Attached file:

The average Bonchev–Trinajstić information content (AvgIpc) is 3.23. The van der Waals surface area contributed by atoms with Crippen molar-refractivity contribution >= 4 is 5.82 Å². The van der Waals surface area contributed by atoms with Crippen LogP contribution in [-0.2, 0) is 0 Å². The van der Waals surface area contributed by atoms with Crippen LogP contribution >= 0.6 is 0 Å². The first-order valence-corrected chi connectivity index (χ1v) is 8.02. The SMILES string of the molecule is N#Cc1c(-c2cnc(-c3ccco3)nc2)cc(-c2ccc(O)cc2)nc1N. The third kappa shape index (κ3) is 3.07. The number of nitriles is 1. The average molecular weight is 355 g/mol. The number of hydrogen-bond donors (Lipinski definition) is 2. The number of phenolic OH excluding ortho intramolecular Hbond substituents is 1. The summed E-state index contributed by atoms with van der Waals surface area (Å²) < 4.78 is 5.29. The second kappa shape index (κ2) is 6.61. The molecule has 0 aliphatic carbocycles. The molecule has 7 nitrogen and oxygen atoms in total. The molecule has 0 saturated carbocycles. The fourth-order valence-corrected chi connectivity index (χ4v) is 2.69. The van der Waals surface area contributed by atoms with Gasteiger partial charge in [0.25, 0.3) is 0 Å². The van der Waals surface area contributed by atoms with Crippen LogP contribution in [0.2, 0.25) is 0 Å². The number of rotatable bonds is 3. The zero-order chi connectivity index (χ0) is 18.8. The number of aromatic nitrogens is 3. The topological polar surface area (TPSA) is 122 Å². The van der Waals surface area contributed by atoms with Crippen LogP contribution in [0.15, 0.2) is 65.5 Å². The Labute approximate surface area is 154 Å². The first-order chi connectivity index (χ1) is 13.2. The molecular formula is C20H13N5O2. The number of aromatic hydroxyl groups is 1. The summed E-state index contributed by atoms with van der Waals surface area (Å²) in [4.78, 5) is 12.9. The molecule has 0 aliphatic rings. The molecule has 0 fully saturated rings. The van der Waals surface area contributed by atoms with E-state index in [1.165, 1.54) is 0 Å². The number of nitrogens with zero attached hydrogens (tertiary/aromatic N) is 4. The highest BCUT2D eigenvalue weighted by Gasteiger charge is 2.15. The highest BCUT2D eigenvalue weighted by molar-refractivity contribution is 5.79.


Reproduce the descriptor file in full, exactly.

The average Bonchev–Trinajstić information content (AvgIpc) is 3.23. The van der Waals surface area contributed by atoms with Crippen molar-refractivity contribution >= 4 is 5.82 Å². The van der Waals surface area contributed by atoms with Crippen LogP contribution in [-0.2, 0) is 0 Å². The van der Waals surface area contributed by atoms with Crippen LogP contribution >= 0.6 is 0 Å². The first-order valence-corrected chi connectivity index (χ1v) is 8.02. The SMILES string of the molecule is N#Cc1c(-c2cnc(-c3ccco3)nc2)cc(-c2ccc(O)cc2)nc1N. The third kappa shape index (κ3) is 3.07. The number of nitriles is 1. The average molecular weight is 355 g/mol. The number of hydrogen-bond donors (Lipinski definition) is 2. The number of phenolic OH excluding ortho intramolecular Hbond substituents is 1. The summed E-state index contributed by atoms with van der Waals surface area (Å²) < 4.78 is 5.29. The second kappa shape index (κ2) is 6.61. The molecule has 0 aliphatic carbocycles. The molecule has 7 nitrogen and oxygen atoms in total. The molecule has 0 saturated carbocycles. The fourth-order valence-corrected chi connectivity index (χ4v) is 2.69. The van der Waals surface area contributed by atoms with Gasteiger partial charge in [0.25, 0.3) is 0 Å². The van der Waals surface area contributed by atoms with Crippen LogP contribution in [0.2, 0.25) is 0 Å². The number of rotatable bonds is 3. The zero-order chi connectivity index (χ0) is 18.8. The number of aromatic nitrogens is 3. The topological polar surface area (TPSA) is 122 Å². The van der Waals surface area contributed by atoms with Crippen LogP contribution in [0.15, 0.2) is 65.5 Å². The Labute approximate surface area is 154 Å². The first-order chi connectivity index (χ1) is 13.2. The molecular formula is C20H13N5O2. The number of aromatic hydroxyl groups is 1. The summed E-state index contributed by atoms with van der Waals surface area (Å²) in [4.78, 5) is 12.9. The molecule has 0 aliphatic rings. The molecule has 0 fully saturated rings. The van der Waals surface area contributed by atoms with E-state index in [1.165, 1.54) is 0 Å². The number of nitrogens with zero attached hydrogens (tertiary/aromatic N) is 4. The highest BCUT2D eigenvalue weighted by Gasteiger charge is 2.15. The highest BCUT2D eigenvalue weighted by molar-refractivity contribution is 5.79.